EXPECTED SIMULATION RESULTS:

 

Figure 2. Response of the system for a step change of wind speed from 10 m/s to 12 m/s to 9 m/s to 10 m/s.

Figure 3. Voltage and current responses at a constant load.

Figure 4. Frequency response, DC link voltage and modulation index at a constant load.

Figure 5. Voltage and current responses when load is reduced by 50%.

Figure.6. Frequency response, DC link voltage and modulation index when load is reduced by 50%.

 

CONCLUSION:

Control strategy for a standalone variable speed wind turbine with a PMSG is presented in this paper. A simple control strategy for the generator side converter to extract maximum power is discussed and implemented using Simpower dynamic system simulation software. The controller is capable to maximize output of the variable speed wind turbine under fluctuating wind. The load side PWM inverter is controlled using vector control scheme to maintain the amplitude and frequency of the inverter output voltage. It is seen that the controller can maintain the load voltage and frequency quite well at constant load and under varying load condition. The generating system with the proposed control strategy is suitable for a small scale standalone variable speed wind turbine installation for remote area power supply. The simulation results demonstrate that the controller works very well and shows very good dynamic and steady state performance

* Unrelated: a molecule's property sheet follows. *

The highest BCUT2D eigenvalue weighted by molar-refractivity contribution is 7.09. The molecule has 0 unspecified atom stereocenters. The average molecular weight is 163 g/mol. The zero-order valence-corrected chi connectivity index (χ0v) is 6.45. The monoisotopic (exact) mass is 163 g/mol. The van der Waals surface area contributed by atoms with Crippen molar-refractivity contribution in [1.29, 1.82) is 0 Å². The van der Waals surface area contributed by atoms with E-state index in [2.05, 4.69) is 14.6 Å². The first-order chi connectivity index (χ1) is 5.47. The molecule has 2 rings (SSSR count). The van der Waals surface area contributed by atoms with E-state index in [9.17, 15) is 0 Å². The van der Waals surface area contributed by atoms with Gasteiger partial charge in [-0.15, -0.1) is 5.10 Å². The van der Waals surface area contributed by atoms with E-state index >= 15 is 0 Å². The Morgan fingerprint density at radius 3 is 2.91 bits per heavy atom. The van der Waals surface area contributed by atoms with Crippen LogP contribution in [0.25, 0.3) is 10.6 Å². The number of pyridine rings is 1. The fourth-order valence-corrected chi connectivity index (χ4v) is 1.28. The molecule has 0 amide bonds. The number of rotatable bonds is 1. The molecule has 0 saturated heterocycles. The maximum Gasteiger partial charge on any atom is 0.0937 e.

REFERENCES:

  • Müller, S., Deicke, M., and De Doncker, Rik W.: ‘Doubly fed induction genertaor system for wind turbines’, IEEE Industry Applications Magazine, May/June, 2002, pp. 26-33.
  • Polinder, F. F. A. van der Pijl, G. J. de Vilder, P. J. Tavner, “Comparison of direct-drive and geared generator concepts for wind turbines,” IEEE Trans. On energy conversion, vol . 21, no. 3, pp. 725-733, Sept. 2006.
  • F. Chan, L. L. Lai, “Permanenet-magnet machines for distributed generation: a review,” in proc. 2007 IEEE power engineering annual meeting, pp. 1-6.